And what if he doesn’t? What if he and his advisors can take the 10 minutes to google about and discover that, if the British attack on their own, there’ll be one decent salvo (or a number of smaller ones) and that’ll be it? Some immediate pain, but with a bit of forward planning and shifting/camouflaging of assets that can reduced. What do you do then, when your opponent just takes the hits you dish out in their stride and continues on? Bit late to say “We were hoping he’d go quietly…. :(”

At that point, you have to choose between going home with your tail between your legs and looking like a right idiot, or doubling down and a) commencing air strikes, contending with an AA network much better than Libya and eventually running into the same issues noted in my earlier post (namely, platform numbers and magazine size), then b) sending in the troops (which *nobody* wants to do after years in Iraq and Afghanistan). And if the Americans aren’t involved, then you’ll be doing it without all the specialised capabilities they have that the UK relies on in situations like this.

Neither of those options are good, let alone cheap or easy. If you get involved with Tomahawks, you are officially Part Of The Problem, and will be expected to ante up, or go home in shame.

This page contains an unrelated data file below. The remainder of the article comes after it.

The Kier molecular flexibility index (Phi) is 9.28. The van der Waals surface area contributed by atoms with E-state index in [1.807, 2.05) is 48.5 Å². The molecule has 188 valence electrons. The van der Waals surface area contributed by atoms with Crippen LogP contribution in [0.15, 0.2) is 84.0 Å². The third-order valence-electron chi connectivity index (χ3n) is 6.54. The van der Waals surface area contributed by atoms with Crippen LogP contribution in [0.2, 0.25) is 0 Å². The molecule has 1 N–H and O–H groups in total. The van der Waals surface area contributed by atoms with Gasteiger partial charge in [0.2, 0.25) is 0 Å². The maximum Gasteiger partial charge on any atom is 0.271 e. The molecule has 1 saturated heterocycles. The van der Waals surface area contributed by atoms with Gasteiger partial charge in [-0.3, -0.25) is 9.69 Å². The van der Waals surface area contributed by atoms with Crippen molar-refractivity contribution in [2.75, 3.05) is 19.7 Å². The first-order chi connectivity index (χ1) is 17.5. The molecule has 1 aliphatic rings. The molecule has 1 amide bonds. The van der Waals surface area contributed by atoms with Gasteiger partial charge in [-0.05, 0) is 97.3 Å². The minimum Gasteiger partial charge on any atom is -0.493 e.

As my dad always said, don’t start what you can’t finish.

Phil
August 26, 2013 12:09 pm

Britain is NEVER going to attack on its own. Let us all disabuse ourselves of such masturbatory fantasies.

If we strike it will be as a coalition and for starters we’ll have a few hundred keen Turkish fast jets on our side.

We long, long ago stopped seriously considering unilateral action as an option in anything but the most limited scenario’s in places where the big boys aren’t interested in.

Radwulf
Radwulf
August 26, 2013 12:26 pm

1) Ends, ways and means. We don’t know what we want, how we are going to accomplish it and how we are going to resource and pay for it.

2) After 15 years of pointless war and declining defence budgets our armed forces are being pared to the bone, losing capabilities and suffering holidays. The defence budget is *not* going to increase. The economy is *not* going to improve as the government has just implemented New Labour economics 101 redux. The more we fight now the less ability we will have later during a time when the rest of the world is getting stronger rapidly. This is *idiocy*.

3) If we keep going into wars on flimsy pretences against public sentiment eventually they will just say ‘if we can’t control how our politicians use the military, lose it’. In addition our future defence is heavily involved with Europe whether we like it or not and they will not support establishing strong armed forces if they are just going to be used frivolously and undemocratically.